“However, I have no idea what the IRS/DoL considers to be a holiday. Would it be similar to the holidays that most businesses observe or different?”
Michael A. Webb, Vice President, Retirement Practice, Cammack LaRhette Consulting, answers:
The federal 2012 Holiday schedule, which can be found at http://www.irs.gov/publications/p509/ar01.html#en_US_2011_publink100034234, is quite traditional, with one notable exception that is probably quite obvious from the list below:
- January 2— New Year’s Day
- January 16— Birthday of Martin Luther King, Jr.
- February 20— Washington’s Birthday
- April 16— District of Columbia Emancipation Day
- May 28— Memorial Day
- July 4— Independence Day
- September 3— Labor Day
- October 8— Columbus Day
- November 12— Veterans’ Day
- November 22— Thanksgiving Day
- December 25— Christmas Day
What in the world, you may ask, is District of Columbia Emancipation Day? Well, it is the date in 1862 when President Abraham Lincoln freed persons who were slaves in the District of Columbia (for you history buffs, this was a full nine months before Lincoln signed the broader Emancipation Proclamation!) But the Experts digress… Though this is only a official Holiday in Washington, DC., it is observed for filing purposes as is if it were a federal Holiday.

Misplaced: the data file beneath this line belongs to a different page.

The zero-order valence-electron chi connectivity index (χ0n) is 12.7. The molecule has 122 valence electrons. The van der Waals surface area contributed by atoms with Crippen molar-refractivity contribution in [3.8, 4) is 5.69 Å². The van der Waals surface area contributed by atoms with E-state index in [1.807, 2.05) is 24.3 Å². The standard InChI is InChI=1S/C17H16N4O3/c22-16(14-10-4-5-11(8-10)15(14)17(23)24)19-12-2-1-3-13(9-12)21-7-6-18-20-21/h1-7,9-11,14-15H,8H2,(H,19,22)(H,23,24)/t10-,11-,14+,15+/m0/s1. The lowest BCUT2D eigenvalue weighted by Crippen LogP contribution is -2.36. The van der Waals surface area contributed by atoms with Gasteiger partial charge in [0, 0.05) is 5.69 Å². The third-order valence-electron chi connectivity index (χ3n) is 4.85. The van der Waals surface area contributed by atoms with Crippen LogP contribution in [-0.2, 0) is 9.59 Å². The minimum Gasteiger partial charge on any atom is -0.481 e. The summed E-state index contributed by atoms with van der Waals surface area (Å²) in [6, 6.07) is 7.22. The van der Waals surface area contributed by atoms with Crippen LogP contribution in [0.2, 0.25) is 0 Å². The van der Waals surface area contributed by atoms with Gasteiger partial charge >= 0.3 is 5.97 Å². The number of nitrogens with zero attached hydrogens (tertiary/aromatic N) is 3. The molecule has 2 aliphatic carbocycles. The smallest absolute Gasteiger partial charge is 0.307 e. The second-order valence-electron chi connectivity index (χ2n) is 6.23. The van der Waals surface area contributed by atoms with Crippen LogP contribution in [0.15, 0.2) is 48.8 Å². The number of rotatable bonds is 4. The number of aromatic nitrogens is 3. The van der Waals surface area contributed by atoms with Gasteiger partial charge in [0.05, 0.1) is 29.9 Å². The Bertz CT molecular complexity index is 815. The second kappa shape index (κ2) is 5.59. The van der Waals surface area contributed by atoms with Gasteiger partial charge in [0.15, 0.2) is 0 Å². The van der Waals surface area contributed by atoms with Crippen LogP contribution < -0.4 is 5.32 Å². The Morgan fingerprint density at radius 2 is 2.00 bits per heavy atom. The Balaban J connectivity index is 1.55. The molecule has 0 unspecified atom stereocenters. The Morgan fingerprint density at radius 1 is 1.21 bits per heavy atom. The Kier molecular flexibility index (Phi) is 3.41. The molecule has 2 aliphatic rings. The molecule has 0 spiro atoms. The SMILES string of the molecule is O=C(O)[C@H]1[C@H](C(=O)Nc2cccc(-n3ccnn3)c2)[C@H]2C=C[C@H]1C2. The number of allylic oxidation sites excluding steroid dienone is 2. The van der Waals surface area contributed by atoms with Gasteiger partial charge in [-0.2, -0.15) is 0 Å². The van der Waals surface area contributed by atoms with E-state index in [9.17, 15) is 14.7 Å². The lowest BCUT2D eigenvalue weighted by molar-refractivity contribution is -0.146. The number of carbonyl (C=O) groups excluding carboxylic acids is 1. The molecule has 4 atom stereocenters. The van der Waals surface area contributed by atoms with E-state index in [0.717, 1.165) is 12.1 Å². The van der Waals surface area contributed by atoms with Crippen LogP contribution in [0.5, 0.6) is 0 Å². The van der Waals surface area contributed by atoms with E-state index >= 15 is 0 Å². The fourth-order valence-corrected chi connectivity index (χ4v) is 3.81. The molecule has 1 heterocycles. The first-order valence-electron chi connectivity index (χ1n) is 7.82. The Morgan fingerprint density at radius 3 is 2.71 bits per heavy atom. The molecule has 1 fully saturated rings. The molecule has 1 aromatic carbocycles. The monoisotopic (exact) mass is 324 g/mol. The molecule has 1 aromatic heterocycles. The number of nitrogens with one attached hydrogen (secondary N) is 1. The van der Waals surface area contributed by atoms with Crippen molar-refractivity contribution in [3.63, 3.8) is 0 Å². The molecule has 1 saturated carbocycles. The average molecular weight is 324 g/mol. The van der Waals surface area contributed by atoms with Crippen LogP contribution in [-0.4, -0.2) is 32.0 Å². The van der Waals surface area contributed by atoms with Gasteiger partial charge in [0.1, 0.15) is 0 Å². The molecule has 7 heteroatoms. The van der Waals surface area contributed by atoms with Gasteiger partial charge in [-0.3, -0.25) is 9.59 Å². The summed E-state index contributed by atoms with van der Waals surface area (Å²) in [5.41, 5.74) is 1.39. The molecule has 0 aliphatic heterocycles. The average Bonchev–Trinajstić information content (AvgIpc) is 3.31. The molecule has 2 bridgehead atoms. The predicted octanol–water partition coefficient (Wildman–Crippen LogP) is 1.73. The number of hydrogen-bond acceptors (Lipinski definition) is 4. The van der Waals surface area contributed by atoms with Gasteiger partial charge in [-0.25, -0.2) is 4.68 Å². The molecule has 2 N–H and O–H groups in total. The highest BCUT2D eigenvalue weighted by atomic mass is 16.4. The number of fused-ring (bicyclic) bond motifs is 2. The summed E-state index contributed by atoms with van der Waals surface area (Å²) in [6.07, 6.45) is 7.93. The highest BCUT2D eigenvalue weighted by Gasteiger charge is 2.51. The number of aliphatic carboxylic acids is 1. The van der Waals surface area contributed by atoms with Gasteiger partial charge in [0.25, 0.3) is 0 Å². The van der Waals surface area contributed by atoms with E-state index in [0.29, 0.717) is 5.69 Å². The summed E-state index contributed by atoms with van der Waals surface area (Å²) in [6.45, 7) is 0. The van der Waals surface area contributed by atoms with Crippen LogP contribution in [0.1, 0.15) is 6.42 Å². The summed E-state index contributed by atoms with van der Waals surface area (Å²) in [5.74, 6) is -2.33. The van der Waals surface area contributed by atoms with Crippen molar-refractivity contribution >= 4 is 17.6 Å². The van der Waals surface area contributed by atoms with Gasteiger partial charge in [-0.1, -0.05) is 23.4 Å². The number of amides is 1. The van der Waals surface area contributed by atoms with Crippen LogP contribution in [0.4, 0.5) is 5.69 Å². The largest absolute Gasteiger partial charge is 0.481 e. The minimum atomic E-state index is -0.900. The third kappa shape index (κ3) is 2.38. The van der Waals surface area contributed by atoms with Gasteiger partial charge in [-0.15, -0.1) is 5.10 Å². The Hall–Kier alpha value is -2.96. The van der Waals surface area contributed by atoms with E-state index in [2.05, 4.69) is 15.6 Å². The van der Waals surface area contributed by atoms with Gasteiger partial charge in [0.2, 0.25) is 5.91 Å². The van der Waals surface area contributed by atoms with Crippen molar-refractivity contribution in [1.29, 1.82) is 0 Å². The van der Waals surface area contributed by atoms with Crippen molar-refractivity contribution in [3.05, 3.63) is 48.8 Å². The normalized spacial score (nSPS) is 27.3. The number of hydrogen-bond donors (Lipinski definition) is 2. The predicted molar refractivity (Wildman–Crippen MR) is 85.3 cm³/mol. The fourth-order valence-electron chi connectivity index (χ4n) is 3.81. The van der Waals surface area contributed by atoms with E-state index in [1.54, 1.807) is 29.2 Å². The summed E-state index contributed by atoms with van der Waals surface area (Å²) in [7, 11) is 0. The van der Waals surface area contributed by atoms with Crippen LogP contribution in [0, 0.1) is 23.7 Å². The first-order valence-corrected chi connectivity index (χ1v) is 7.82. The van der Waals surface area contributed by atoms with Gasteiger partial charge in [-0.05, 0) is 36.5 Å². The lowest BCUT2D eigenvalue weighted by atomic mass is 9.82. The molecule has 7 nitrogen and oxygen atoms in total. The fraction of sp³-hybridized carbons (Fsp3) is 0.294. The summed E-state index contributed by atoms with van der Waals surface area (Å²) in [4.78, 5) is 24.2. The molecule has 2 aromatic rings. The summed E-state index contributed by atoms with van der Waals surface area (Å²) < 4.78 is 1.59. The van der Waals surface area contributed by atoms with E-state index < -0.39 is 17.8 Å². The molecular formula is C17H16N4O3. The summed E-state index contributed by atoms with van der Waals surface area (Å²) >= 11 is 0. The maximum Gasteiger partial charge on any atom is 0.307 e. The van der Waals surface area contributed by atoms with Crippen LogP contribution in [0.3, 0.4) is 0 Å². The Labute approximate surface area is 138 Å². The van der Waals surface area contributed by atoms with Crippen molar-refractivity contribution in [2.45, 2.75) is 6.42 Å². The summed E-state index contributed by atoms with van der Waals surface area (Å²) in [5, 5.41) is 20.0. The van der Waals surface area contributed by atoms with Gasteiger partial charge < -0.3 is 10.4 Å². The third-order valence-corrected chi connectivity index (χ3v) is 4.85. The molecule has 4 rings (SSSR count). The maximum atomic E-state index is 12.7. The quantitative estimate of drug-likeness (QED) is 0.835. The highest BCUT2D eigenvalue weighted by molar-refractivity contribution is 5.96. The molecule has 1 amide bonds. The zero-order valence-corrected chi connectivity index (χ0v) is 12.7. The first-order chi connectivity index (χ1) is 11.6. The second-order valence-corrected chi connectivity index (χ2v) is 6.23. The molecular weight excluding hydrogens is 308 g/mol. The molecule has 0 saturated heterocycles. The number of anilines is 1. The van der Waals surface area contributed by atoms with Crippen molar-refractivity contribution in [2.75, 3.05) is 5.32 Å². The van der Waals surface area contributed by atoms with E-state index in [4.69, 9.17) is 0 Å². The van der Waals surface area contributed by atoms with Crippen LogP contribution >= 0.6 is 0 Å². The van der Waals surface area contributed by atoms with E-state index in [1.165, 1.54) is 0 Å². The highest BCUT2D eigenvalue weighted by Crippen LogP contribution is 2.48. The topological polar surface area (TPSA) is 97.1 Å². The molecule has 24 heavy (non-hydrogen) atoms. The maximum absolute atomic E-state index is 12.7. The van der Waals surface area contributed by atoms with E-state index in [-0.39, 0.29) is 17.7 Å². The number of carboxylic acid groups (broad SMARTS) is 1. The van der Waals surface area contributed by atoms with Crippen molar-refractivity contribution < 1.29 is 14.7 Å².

That is the reason why, in 2011, individual tax filers received a bit of a respite as their standard filing deadline was delayed to April 18th; since April 16th fell on a Saturday, April 15th was the observed Holiday, which meant that filers did not need to file their returns until the next business day, which was Monday, April 18th. Similarly, the individual tax filing deadline will be extended to April 17th, 2012 for 2011 returns, since April 15th falls on a Sunday and Monday, April 16th is Emancipation Day.
It should also be noted that state holidays that are NOT federal Holidays (Patriot’s Day in Massachusetts comes to mind) can delay filing deadlines as well, but only if the federal office in which a plan sponsor is required to file is located in that state (unlikely for any 403(b)-related filings).
NOTE: This feature is to provide general information only, does not constitute legal advice, and cannot be used or substituted for legal or tax advice.
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